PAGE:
There’s an apple tree in our garden. A few days ago, I watched Ricky the gardener rake its rotten fruit into two piles. The apples are orange, they look more like plums than apples.
“It needs a tree doctor, that all needs to be cut away,” my mum said, talking of the beefy branches that wing out to rob the tree of a traditional look.
I knew the tree was sick, but it wasn’t the extra limbs that gave it away. I thought little of those branches until Mum said anything. It was instead something that I cannot factually attribute to disease. The tree has grey bark– dark, washed brown with whispers of grubby white. Its base– the bit of the tree that allows all the rest, is less than thick with well-being. But those are neither here nor theres. The non-negotiable was the fruit– the way it showers the garden, with not a fleck of interest from anyone who sees.
It doesn’t know it’s unwell. Or maybe it does, and it cannot help but do what feels right. My mum wanted to cut it down at first, but the child in me fought for it– the one who had a lot of hope deferred for moments like this– where one might have a fruit tree in a big garden with a room that overlooks it. Now it will be treated, soon enough, sooner or later. Its ability to produce is the redeemable quality, mountains of fruit in its years of neglect. But perhaps not, perhaps it’s how deep its roots have travelled.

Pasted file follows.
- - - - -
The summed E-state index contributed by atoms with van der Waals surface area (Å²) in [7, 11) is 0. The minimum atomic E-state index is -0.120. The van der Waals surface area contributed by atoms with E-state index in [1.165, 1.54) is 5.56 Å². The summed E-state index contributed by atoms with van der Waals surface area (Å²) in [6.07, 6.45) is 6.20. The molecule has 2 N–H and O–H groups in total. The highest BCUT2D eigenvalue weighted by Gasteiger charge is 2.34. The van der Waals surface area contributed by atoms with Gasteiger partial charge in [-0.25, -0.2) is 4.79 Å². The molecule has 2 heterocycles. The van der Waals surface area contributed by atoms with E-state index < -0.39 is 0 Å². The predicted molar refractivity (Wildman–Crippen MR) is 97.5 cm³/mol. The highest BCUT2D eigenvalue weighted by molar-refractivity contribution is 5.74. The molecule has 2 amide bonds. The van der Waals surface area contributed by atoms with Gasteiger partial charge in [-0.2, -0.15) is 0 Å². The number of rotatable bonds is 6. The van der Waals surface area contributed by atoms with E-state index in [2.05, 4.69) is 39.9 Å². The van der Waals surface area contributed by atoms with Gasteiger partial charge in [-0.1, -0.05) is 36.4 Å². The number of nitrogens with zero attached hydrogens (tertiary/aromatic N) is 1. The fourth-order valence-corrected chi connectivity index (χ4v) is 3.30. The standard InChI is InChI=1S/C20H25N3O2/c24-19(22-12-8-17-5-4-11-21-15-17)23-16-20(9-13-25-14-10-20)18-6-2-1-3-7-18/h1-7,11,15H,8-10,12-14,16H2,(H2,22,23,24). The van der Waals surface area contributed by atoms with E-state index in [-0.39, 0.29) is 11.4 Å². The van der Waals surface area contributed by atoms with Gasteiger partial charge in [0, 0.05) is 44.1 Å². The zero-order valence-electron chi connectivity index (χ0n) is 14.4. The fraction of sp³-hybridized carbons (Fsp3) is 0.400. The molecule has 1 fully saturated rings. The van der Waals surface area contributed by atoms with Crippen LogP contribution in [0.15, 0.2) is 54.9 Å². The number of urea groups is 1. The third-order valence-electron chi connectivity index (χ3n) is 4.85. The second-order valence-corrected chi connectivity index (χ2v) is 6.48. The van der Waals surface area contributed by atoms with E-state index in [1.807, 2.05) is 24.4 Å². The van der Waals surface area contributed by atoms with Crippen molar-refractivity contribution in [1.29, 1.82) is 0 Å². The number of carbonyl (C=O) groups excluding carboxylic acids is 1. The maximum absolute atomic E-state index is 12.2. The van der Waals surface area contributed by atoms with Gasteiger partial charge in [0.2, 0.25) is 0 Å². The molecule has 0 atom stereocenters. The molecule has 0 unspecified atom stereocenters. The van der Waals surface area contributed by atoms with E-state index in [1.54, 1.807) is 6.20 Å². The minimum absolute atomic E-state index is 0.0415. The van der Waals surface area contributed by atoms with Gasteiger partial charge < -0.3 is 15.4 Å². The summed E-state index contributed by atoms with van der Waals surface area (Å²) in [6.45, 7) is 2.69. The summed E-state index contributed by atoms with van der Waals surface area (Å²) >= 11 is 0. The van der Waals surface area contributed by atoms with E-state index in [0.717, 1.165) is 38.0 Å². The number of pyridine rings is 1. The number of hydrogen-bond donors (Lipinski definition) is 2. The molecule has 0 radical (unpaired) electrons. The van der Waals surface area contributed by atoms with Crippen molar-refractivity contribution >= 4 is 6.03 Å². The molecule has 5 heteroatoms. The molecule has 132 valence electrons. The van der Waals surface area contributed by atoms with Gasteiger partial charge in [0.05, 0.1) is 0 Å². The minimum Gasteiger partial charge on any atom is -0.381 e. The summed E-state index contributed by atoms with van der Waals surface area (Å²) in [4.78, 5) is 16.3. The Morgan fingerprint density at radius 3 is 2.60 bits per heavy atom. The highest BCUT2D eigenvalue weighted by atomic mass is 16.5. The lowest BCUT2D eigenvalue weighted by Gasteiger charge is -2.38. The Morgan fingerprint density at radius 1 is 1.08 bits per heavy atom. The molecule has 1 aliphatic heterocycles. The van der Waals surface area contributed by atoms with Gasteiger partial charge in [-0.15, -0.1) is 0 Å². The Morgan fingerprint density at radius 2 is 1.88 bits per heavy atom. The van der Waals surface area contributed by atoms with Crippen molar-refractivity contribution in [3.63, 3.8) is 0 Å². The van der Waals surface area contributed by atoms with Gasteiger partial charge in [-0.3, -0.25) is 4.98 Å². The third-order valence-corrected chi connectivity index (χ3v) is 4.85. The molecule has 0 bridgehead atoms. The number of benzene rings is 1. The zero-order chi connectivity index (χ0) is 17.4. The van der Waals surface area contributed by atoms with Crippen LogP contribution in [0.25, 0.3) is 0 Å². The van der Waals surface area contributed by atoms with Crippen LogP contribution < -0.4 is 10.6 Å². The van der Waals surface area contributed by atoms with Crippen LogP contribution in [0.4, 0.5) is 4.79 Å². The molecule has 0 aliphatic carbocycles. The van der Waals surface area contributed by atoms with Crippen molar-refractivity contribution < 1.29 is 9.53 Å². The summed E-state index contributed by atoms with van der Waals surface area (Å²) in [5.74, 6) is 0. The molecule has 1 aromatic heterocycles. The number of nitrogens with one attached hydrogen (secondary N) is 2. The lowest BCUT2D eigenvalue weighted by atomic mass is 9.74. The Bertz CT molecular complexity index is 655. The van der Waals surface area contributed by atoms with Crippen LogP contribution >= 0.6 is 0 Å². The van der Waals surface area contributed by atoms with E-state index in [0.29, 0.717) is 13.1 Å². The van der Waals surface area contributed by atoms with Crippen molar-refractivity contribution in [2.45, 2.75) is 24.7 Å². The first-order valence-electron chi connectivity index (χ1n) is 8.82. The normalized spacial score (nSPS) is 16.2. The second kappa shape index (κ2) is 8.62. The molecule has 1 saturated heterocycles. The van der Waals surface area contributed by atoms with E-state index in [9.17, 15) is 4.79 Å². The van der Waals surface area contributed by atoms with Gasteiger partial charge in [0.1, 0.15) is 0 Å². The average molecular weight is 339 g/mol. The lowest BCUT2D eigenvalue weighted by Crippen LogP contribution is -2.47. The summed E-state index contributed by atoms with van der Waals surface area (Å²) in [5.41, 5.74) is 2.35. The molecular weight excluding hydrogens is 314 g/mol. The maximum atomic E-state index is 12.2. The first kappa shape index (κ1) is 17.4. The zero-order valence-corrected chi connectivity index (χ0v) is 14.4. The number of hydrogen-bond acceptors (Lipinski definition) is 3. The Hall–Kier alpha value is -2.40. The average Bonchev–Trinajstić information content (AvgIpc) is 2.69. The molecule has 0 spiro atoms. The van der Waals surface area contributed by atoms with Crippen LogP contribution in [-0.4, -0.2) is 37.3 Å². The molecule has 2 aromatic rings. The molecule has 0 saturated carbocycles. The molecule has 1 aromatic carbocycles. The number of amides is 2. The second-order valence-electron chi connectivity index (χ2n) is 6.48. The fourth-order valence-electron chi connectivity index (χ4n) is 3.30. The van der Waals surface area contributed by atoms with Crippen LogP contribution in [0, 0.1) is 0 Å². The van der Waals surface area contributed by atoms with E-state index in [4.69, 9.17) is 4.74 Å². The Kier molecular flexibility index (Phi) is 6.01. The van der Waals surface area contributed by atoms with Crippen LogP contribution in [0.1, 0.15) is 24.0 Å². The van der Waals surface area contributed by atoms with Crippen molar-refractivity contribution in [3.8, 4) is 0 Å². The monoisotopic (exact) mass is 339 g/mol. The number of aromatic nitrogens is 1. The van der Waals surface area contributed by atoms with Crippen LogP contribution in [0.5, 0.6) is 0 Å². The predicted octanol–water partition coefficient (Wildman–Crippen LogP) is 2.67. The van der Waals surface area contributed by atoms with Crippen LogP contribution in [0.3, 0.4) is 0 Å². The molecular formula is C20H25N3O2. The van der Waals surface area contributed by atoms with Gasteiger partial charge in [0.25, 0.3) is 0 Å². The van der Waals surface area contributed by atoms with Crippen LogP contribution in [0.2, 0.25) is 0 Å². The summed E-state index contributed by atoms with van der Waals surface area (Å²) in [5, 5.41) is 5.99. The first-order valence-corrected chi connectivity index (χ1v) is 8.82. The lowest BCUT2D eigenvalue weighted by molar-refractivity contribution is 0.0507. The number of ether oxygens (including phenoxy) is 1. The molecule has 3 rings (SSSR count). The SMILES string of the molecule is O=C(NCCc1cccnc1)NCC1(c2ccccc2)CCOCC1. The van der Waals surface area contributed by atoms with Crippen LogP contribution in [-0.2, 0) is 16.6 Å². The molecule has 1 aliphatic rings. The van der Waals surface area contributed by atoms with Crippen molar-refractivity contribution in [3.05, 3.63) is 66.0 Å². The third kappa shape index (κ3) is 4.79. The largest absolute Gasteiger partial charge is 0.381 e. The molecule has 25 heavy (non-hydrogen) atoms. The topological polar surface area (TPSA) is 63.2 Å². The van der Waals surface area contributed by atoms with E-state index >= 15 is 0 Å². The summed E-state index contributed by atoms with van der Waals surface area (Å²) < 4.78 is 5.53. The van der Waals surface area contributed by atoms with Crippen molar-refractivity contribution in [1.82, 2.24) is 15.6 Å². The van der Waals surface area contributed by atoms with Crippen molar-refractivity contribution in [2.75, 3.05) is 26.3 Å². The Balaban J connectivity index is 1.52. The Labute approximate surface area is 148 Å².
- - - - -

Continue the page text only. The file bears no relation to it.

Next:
Our house was built in the early 20th century– it withstood the war while other homes that surround were bombed. The tree had to have been planted after then, apple trees live to be about 50 years. Or, maybe it was there before. The oldest apple tree in the world was 194 years old, it lived in Vancouver, and died in 2020. It was known by how long it had survived, named simply ‘Old Apple Tree’. So, maybe it’s the length of survival, it’s right to many more years, or the unknown years it has left, that makes our tree worth saving.
I want to go out there and pick apples for the Sunday crumbles and the fresh juices. It’s a sure thing that the tree will heal, once we bother. We don’t know what it could be yet. It could weaponise this family with self-sufficiency. It could do all sorts, but pure joy is what it will give, and what it will have, when the time is ripe. But as for right now, it’s a sore sight. It clutters the garden with soft, wormy fruit. It’s not for people but for the pigeons and the parakeets. We have lived without the tree for so long, we have never truly lived with it, and maybe mum was right. Why not let the garden be a place for free-running and unhindered barbecues. Let us no longer wonder why it is there, or go on watching the zombie. Let us be rid of it. Or, let us go on picturing the ways it would give back, if first it was given to. Let me continue to see it as it truly is, and not as it appears.
Somebody planted it. The person who lived here before us moved in as a young man, and had begun to die here. He saw it flourish, and with him began the neglect. But it was planted to be more than it became. And we’ve all fallen short, in being unwell. We’ve all been unwell.